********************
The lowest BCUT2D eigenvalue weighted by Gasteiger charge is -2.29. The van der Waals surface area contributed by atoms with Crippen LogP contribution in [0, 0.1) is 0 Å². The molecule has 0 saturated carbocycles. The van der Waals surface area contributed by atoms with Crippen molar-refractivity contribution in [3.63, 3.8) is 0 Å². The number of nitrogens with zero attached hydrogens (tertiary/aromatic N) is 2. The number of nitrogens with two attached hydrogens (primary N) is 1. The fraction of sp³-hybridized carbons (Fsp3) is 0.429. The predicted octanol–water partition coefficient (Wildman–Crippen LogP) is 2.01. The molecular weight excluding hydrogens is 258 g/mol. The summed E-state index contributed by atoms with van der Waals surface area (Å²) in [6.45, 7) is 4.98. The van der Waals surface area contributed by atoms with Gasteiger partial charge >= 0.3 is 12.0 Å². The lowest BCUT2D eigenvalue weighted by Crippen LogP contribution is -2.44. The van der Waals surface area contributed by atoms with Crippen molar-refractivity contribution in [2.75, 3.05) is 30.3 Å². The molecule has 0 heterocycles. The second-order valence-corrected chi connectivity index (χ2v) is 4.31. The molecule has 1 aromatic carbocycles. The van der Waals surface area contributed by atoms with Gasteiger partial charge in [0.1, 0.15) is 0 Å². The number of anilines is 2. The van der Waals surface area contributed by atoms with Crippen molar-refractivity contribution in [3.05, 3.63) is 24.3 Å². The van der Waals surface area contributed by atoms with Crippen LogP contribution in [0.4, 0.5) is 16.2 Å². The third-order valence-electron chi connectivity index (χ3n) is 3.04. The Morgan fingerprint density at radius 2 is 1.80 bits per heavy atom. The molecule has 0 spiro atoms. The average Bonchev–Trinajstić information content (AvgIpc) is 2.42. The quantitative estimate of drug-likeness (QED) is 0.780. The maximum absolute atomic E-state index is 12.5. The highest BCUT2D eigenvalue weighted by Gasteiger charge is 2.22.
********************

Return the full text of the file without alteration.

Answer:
The lowest BCUT2D eigenvalue weighted by Gasteiger charge is -2.29. The van der Waals surface area contributed by atoms with Crippen LogP contribution in [0, 0.1) is 0 Å². The molecule has 0 saturated carbocycles. The van der Waals surface area contributed by atoms with Crippen molar-refractivity contribution in [3.63, 3.8) is 0 Å². The number of nitrogens with zero attached hydrogens (tertiary/aromatic N) is 2. The number of nitrogens with two attached hydrogens (primary N) is 1. The fraction of sp³-hybridized carbons (Fsp3) is 0.429. The predicted octanol–water partition coefficient (Wildman–Crippen LogP) is 2.01. The molecular weight excluding hydrogens is 258 g/mol. The summed E-state index contributed by atoms with van der Waals surface area (Å²) in [6.45, 7) is 4.98. The van der Waals surface area contributed by atoms with Gasteiger partial charge >= 0.3 is 12.0 Å². The lowest BCUT2D eigenvalue weighted by Crippen LogP contribution is -2.44. The van der Waals surface area contributed by atoms with Crippen molar-refractivity contribution in [2.75, 3.05) is 30.3 Å². The molecule has 0 heterocycles. The second-order valence-corrected chi connectivity index (χ2v) is 4.31. The molecule has 1 aromatic carbocycles. The van der Waals surface area contributed by atoms with Gasteiger partial charge in [0.1, 0.15) is 0 Å². The number of anilines is 2. The van der Waals surface area contributed by atoms with Crippen molar-refractivity contribution in [3.05, 3.63) is 24.3 Å². The van der Waals surface area contributed by atoms with Crippen LogP contribution in [0.4, 0.5) is 16.2 Å². The third-order valence-electron chi connectivity index (χ3n) is 3.04. The Morgan fingerprint density at radius 2 is 1.80 bits per heavy atom. The molecule has 0 spiro atoms. The average Bonchev–Trinajstić information content (AvgIpc) is 2.42. The quantitative estimate of drug-likeness (QED) is 0.780. The maximum absolute atomic E-state index is 12.5. The highest BCUT2D eigenvalue weighted by Gasteiger charge is 2.22.